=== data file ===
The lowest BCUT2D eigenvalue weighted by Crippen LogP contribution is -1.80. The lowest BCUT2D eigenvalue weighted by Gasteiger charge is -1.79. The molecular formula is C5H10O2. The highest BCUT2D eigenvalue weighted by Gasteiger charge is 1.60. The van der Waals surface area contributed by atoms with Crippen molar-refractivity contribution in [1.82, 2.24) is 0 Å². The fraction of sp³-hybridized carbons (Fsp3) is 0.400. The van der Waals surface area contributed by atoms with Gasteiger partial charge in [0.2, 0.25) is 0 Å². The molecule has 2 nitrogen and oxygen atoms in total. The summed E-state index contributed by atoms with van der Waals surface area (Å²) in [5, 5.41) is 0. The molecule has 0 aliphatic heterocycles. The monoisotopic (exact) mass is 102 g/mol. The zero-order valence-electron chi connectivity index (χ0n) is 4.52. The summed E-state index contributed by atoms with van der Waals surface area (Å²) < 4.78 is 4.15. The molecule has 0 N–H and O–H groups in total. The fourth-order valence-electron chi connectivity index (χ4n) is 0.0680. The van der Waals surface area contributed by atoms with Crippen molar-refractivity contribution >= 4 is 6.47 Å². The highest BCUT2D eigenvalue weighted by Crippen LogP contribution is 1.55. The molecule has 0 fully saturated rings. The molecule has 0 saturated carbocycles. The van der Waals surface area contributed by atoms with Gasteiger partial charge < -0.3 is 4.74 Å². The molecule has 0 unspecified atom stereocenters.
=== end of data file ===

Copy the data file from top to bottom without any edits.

The lowest BCUT2D eigenvalue weighted by Crippen LogP contribution is -1.80. The lowest BCUT2D eigenvalue weighted by Gasteiger charge is -1.79. The molecular formula is C5H10O2. The highest BCUT2D eigenvalue weighted by Gasteiger charge is 1.60. The van der Waals surface area contributed by atoms with Crippen molar-refractivity contribution in [1.82, 2.24) is 0 Å². The fraction of sp³-hybridized carbons (Fsp3) is 0.400. The van der Waals surface area contributed by atoms with Gasteiger partial charge in [0.2, 0.25) is 0 Å². The molecule has 2 nitrogen and oxygen atoms in total. The summed E-state index contributed by atoms with van der Waals surface area (Å²) in [5, 5.41) is 0. The molecule has 0 aliphatic heterocycles. The monoisotopic (exact) mass is 102 g/mol. The zero-order valence-electron chi connectivity index (χ0n) is 4.52. The summed E-state index contributed by atoms with van der Waals surface area (Å²) < 4.78 is 4.15. The molecule has 0 N–H and O–H groups in total. The fourth-order valence-electron chi connectivity index (χ4n) is 0.0680. The van der Waals surface area contributed by atoms with Crippen molar-refractivity contribution >= 4 is 6.47 Å². The highest BCUT2D eigenvalue weighted by Crippen LogP contribution is 1.55. The molecule has 0 fully saturated rings. The molecule has 0 saturated carbocycles. The van der Waals surface area contributed by atoms with Gasteiger partial charge < -0.3 is 4.74 Å². The molecule has 0 unspecified atom stereocenters.